Use value stories to establish a sense of urgency.

Clarifying core values is the first step in inspiring change and moving forward into a new way of being.  To understand which behaviors can take you forward and which ones need to be left behind, first examine your organization’s existing value stories. Honour old value stories for their usefulness in the past, and use them to address any ‘ghosts.’


Previous managers and social norms can haunt an organization, long after an individual has left or standards have outlived their usefulness. 


Change leaders can use this history to push the level of urgency up. Ask questions of your team, such as
• Why is it important for transformation to happen?
• What’s at stake if we remain complacent?


Use value stories to create strong change leadership teams.

New habits and attitudes are often required to develop teams strong enough to lead lasting behavioural change. Value stories can be a tool in creating a safe and courageous space. This helps team members to get up close and personal to new behaviours demonstrated by change leaders, without having to take the initial risk.


“Stories are the flight simulators of social life.”
• Keith Oatley, psychologist and novelist 


The flight simulator effect of creating, collecting and honouring the value stories now becomes paramount. Include value stories about leading change through teamwork. These stories help teams understand how to guide others to and over the edge of change.


Use value stories to reinforce your vision.

Vision and values are intricately woven. Core values complete the portrait of your organization as you develop a vision and strategy for moving forward.

Develop value stories that highlight your organization’s future potential. This helps to ground the vision for change, highlighting how stepping into intentional attitudes and values can overcome challenges to a desired change.


Use value stories to communicate a vision for change. 

Now, use those future potential value stories to reinforce your vision, showing others a portrait of the attitudes, behaviours and actions required to implement change. Communicating the change vision involves much more than simply sharing through words. Your vision must be communicated through deeds. Values in action say more than words, and the actions of your change leadership team must be congruent with the change vision.

Your team is watching! At this point, value stories are useful in acknowledging and appreciating those who honour core values. Showcase individuals and teams who are already demonstrating required behaviours. Sharing these values stories heightens the awareness of others to what is expected and needed.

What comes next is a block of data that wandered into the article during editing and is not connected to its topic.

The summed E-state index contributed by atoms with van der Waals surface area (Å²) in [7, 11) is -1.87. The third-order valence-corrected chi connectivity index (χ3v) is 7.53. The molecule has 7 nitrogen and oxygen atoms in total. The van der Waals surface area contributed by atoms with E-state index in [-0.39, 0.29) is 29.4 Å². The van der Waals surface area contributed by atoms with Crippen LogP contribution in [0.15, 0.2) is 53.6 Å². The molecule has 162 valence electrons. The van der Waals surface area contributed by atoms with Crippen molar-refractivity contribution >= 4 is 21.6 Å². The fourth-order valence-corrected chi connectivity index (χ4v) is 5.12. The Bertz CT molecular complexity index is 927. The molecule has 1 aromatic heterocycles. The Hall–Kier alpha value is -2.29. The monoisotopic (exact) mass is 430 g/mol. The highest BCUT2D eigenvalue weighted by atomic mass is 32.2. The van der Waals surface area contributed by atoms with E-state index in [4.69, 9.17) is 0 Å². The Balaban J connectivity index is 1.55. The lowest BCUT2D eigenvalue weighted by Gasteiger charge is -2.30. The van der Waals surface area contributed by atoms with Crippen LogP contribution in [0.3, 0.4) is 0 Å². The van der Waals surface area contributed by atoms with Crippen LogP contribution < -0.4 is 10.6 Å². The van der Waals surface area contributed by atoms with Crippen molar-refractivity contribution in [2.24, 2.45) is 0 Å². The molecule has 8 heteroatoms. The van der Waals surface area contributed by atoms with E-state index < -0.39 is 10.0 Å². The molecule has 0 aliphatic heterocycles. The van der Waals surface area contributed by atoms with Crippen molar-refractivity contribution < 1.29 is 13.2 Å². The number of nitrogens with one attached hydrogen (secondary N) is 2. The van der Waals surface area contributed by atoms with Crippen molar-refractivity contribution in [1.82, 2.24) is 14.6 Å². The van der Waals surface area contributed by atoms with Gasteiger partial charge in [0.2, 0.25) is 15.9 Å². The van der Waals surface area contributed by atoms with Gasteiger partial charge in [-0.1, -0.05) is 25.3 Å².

At this stage in a change initiative, nothing disempowers change leaders and change leadership teams more than an individual not fully on board with the need for change. Those unable to demonstrate the required values in action must be confronted, and either demoted or asked to leave.


Use value stories to generate short-term wins.

Story plays a huge role in acknowledging wins. Remain aware of the story arc of change, be clear on when wins are needed, and acknowledge those wins. Sharing short-term wins helps your team to see progress, shows the required attitudes and behaviours required, and encourages your organization to keep supporting the change initiative.


Use value stories to consolidate gains and produce more change.

Hiring and supporting people and teams who can implement the change vision is essential at this stage. The beauty in fully honouring core values is that hiring and succession planning becomes easier. Individuals with core personal and team values that align with core organizational values can be quickly welcomed on board.

Ask potential change leaders and change leadership teams to use value stories to express how their personal and team values align with the values of the change vision. This easily highlights who you should hire, promote and develop, and sends a clear message of what is required.


Use value stories to anchor your evolving culture.

John Kotter, a Leading Change expert, warns against the myth that the biggest impediment to creating change is the organization’s culture. This myth leads to attempts to change corporate culture right from the beginning of a change initiative. 

However, values can’t be forced. Instead, amplify them through expressing and honouring value stories. Keep in mind that without values in action, there can be no stories to share.

Remember, creating, collecting and sharing value stories throughout the process of leading change will serve any change initiative well. At the end of the process, remember to record your value stories, creating a portrait of a change leadership team and an organization transformed.


Kerry Woodcock, Ph.D., leads change for a world of change, She coaches pioneers and influencers to amplify the power of relationship and lead over the edge of change. As Principal of Novalda, she develops change leadership capability in organizations and social systems. 


Question | Where do your personal values intertwine with your organization’s values?